Amazon Studios prepares to enter the YA genre by ordering 3 pilots


The YA genre has been popular for quite a while now, but so far, Amazon hasn’t offered anything from the genre on its Prime streaming service.

That’s about to change. Deadline reports that Amazon Studios has ordered three YA pilots that it will evaluate for possible production as full series.

First, there’s Panic, based on Lauren Oliver’s best-selling novel of the same name. Oliver will executive produce the show along with Elle Triedman as well as Joe Roth and Jeff Kirschenbaum from Roth Kirschenbaum Films.

Panic‘s story focuses on a rural town that holds a dangerous, illegal contest every year for high school seniors. Only one can win the life-changing monetary prize. But everyone who competes will learn about who they are and who they could be as they take on challenges in which they confront their biggest fears.

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Next, there’s The Wilds, written by Daredevil writer Sarah Streicher and produced by Jamie Tarses and ABC Signature Studios. In the series, a group of girls from diverse backgrounds become unknowing participants in a social experiment when they are stranded on a deserted island. The show will explore what it’s like to grow up female today.

Finally, there’s College, created by the writer and director of the recently released Netflix film 6 Balloons, Marja-Lewis Ryan. Transparent‘s Jill Soloway and Andrea Sperling will executive produce alongside 6 Balloons’  Channing Tatum, Reid Carolin, and Peter Kiernan. The show will delve into college life through the experiences of six roommates.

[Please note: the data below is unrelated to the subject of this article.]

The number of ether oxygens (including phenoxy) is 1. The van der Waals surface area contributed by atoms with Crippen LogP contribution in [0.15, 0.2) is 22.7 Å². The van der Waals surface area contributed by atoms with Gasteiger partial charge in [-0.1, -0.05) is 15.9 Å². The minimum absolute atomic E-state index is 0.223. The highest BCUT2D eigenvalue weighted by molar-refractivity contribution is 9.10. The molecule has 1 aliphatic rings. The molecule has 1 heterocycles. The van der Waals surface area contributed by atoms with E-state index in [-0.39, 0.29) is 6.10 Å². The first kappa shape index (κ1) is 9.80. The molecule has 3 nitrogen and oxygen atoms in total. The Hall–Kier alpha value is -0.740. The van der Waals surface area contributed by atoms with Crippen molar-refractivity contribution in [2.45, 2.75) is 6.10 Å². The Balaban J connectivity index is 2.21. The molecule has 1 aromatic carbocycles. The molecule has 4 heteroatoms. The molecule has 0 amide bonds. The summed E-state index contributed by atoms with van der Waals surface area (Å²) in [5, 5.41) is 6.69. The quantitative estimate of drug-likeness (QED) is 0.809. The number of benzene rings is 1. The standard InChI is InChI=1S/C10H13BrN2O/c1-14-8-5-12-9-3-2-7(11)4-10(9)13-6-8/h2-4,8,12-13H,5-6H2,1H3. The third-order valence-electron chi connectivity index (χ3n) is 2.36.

When Prime first launched, it had public pilot seasons where viewers could vote on the pilots they wanted to be picked up as a series. Recently, though, Amazon has moved away from that model. As a result, Panic, The Wilds, and College will go through a more traditional pilot process where executives at the studio will make the final decision about which ones will eventually become series.

Amazon Studios Head Jennifer Salke has said she’s eager to get into the YA genre for its broad appeal and its relatively limited cost.

Nick Hall, Amazon Studios’ Head of Alternative Scripted Programming, notes,

"[Oliver, Streicher, and Ryan] are creating content for a younger audience that will also transcend cross-generationally, and we look forward to bringing this new perspective to our Prime audience."

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Amazon’s move into the YA space is a good one. The genre is wildly popular, and Netflix has had a great deal of success with its YA-oriented series 13 Reasons Why. Producing YA content will enable Amazon’s Prime streaming service to better compete with Netflix. It will also make Prime more attractive to viewers who are fans of the genre.

Are you looking forward to seeing which YA series Amazon Studios brings to Prime audiences? Let us know in the comments.